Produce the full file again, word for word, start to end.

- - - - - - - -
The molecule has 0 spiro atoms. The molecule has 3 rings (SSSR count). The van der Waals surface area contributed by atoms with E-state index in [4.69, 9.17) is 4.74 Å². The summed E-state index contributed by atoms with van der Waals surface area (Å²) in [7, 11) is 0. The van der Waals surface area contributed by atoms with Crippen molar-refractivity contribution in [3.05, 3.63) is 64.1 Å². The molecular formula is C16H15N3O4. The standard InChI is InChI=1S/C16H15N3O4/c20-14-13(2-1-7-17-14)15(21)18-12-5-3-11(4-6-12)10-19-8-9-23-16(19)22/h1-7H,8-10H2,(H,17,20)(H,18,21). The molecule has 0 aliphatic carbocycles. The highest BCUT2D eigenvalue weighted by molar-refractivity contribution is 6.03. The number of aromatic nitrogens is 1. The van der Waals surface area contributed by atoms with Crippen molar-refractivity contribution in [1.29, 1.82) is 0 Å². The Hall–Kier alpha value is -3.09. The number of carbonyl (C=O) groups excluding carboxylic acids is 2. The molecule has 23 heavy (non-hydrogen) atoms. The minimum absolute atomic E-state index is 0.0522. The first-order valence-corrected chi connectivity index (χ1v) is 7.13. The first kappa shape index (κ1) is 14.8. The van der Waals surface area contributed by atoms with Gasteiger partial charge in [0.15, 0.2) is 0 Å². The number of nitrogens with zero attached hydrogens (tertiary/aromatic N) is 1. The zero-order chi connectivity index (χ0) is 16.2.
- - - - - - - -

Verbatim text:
The molecule has 0 spiro atoms. The molecule has 3 rings (SSSR count). The van der Waals surface area contributed by atoms with E-state index in [4.69, 9.17) is 4.74 Å². The summed E-state index contributed by atoms with van der Waals surface area (Å²) in [7, 11) is 0. The van der Waals surface area contributed by atoms with Crippen molar-refractivity contribution in [3.05, 3.63) is 64.1 Å². The molecular formula is C16H15N3O4. The standard InChI is InChI=1S/C16H15N3O4/c20-14-13(2-1-7-17-14)15(21)18-12-5-3-11(4-6-12)10-19-8-9-23-16(19)22/h1-7H,8-10H2,(H,17,20)(H,18,21). The molecule has 0 aliphatic carbocycles. The highest BCUT2D eigenvalue weighted by molar-refractivity contribution is 6.03. The number of aromatic nitrogens is 1. The van der Waals surface area contributed by atoms with Crippen molar-refractivity contribution in [1.29, 1.82) is 0 Å². The Hall–Kier alpha value is -3.09. The number of carbonyl (C=O) groups excluding carboxylic acids is 2. The molecule has 23 heavy (non-hydrogen) atoms. The minimum absolute atomic E-state index is 0.0522. The first-order valence-corrected chi connectivity index (χ1v) is 7.13. The first kappa shape index (κ1) is 14.8. The van der Waals surface area contributed by atoms with Gasteiger partial charge in [0.15, 0.2) is 0 Å². The number of nitrogens with zero attached hydrogens (tertiary/aromatic N) is 1. The zero-order chi connectivity index (χ0) is 16.2.